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N4217V accident description

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Crash location 61.636666°N, 149.308889°W
Reported location is a long distance from the NTSB's reported nearest city. This often means that the location has a typo, or is incorrect.
Nearest city Wasilla, AK
61.581389°N, 149.439444°W
5.7 miles away

Tail number N4217V
Accident date 04 May 2007
Aircraft type Cessna 170
Additional details: None

NTSB description


On May 4, 2007, about 1548 Alaska daylight time, a tundra tire-equipped Cessna 170 airplane, N4217V, sustained substantial damage when it collided with trees during a forced landing after takeoff from the Wolf Lake Airport, Wasilla, Alaska. The airplane was being operated as a visual flight rules (VFR) local area personal flight under Title 14, CFR Part 91, when the accident occurred. The airplane was operated by the pilot. The private certificated pilot, the sole occupant, received fatal injuries. Visual meteorological conditions prevailed, and no flight plan was filed.

A witness reported that he saw the airplane depart on runway 19 at Wolf Lake. The airplane climbed to about 200 feet, and the witness heard the engine lose power. The pilot made a right turn toward the north, and descended toward a residential area adjacent to the airport. A ground witness reported that the propeller was not turning just prior to the crash. The airplane clipped the top of a large tree, about 300 feet from a residence, and collided with several additional trees before impacting the ground.


The pilot held a private pilot certificate with an airplane single-engine land rating that was issued June 11, 2004. The most recent third-class medical certificate was issued to the pilot on July 1, 2003, and contained no limitations.

The pilot began flight training on June 7, 2001, in a Cessna 150. He accrued about 33.2 hours in the Cessna 150 until October 12, 2001. The pilot began logging flight hours in the accident airplane on February 17, 2002. He accrued 105.8 hours in the accident airplane until June 11, 2004, when he received his private pilot certificate.

A review of the pilot's logbook revealed that his most recent entry was February 17, 2005. At that time, his flight experience was 159.3 hours. Additional flight time was recorded in a separate logbook, which the pilot used to track flight hours on the airplane. The last entry was dated September 6, 2006. This additional time between February 17, 2005, and the accident date, totaled 37.9 hours. The pilot's total aeronautical experience consisted of 197.2 hours, of which 164.0 were accrued in the accident airplane.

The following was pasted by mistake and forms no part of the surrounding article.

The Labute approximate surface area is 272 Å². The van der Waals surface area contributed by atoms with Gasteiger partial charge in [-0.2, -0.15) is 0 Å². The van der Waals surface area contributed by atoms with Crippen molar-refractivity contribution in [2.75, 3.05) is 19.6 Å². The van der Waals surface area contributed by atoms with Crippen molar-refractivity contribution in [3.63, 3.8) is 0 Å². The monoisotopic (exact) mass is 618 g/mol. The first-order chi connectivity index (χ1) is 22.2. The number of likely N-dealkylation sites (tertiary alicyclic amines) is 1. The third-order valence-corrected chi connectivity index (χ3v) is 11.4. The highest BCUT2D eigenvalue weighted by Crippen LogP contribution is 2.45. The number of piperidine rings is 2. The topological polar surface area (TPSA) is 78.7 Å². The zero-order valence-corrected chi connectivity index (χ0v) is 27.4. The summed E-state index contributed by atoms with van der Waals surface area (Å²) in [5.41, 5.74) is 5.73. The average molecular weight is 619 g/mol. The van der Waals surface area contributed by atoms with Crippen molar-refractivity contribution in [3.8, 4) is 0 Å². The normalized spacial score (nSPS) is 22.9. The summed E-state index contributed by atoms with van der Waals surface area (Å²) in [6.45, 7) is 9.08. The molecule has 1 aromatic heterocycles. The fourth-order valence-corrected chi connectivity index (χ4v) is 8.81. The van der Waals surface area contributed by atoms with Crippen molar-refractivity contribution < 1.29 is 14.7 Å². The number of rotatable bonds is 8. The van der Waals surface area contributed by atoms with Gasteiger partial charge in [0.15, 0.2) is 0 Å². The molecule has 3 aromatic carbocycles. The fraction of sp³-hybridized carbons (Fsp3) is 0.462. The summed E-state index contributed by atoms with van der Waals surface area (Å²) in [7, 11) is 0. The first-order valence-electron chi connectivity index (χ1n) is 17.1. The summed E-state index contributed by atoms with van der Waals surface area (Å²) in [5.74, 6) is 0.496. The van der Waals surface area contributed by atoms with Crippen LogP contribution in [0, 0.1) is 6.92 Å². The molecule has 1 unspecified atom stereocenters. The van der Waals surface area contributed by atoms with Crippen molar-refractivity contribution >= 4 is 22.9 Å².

At the accident scene, the airplane's recording hour meter indicated 1,759.32 hours. Examination of the maintenance records revealed that the most recent annual inspection was accomplished on October 15, 2006. At that time, the airplane had accrued 4,399.4 hours, and the hour meter reading was 1,755.3, which was 4 hours before the accident.

The maintenance records noted that a major overhaul was accomplished on February 7, 2003, by a mechanic using new and overhauled parts. At that time the hour meter reading was 1,644.9, which was 114.4 hours before the accident.

Between July 17, 2005, and the accident date, the pilot flew about 22.4 hours in the airplane.

At the time of the accident, the airframe's total time in service was 4,403.4. The engine had accrued a total time in service of 3,619.3 hours.

The airplane's original fuel system consisted of three, 12.5 gallon fuel tanks. Two interconnected tanks were installed in the right wing, with a single tank in the left wing. A fourth 12.5 gallon fuel tank was added to the left wing at an unknown time. The two tanks per wing were interconnected via rubber hoses. The fuel cap, tank drain fitting and vent, were located on the inboard tanks. The outboard tanks did not have a drain fitting.

Review of the maintenance records revealed a copy of a supplemental type certificate (STC) SA869NW, issued by the FAA in December, 1979. The STC was for the installation of a right wing 12.5 gallon auxiliary fuel tank in the left wing, but was issued to a Cessna 170 other than the accident airplane. The copy of the STC was accompanied by drawings, and a letter from the holder of the STC, dated January, 1994, which described the fabrication process necessary for the tank installation. The airframe logbook did not contain any record of installation of the auxiliary tank.

The logbooks did contain a record of an FAA Form 337 approved airframe alteration, dated January 18, 2002, in which a certificated aviation mechanic stated that the left tank installation was previously installed by persons unknown. Further, the mechanic stated that the installation was inspected and determined to be done in accordance with STC SA869NW. The Form 337 was approved by an FAA inspector with the Fairbanks, Alaska, Flight Standards District Office (FSDO).

The employer and friend of the pilot reported that several 5 gallon fuel jugs were located in the pilot's vehicle.


The closest official weather observation station is Wasilla, Alaska, which is located 8 nautical miles south-southwest of the accident site. At 1556, an Aviation Routine Weather Report (METAR) was reporting, in part: Wind, 220 degrees (true) at 6 knots; visibility, 10 statute miles; clouds, 8,500 feet scattered, 10,000 feet scattered; temperature, 51 degrees F; dew point, 32 degrees F; altimeter, 29.85 inHg.


There were no communications received from the pilot.


The Wolf Lake Airport is a private airport. It is equipped with a single hard-surfaced runway on a 240 to 060 degree magnetic orientation, and a second gravel-surfaced runway on a 010 to 190 degree magnetic orientation. Runway 19 is 2,600 feet long by 100 feet wide.


The National Transportation Safety Board (NTSB) investigator-in-charge (IIC), and Federal Aviation Administration (FAA) inspectors, examined the airplane at the scene on May 4, 2007. Following recovery, the NTSB IIC and the parties to the investigation examined the airplane wreckage on May 7, 2007.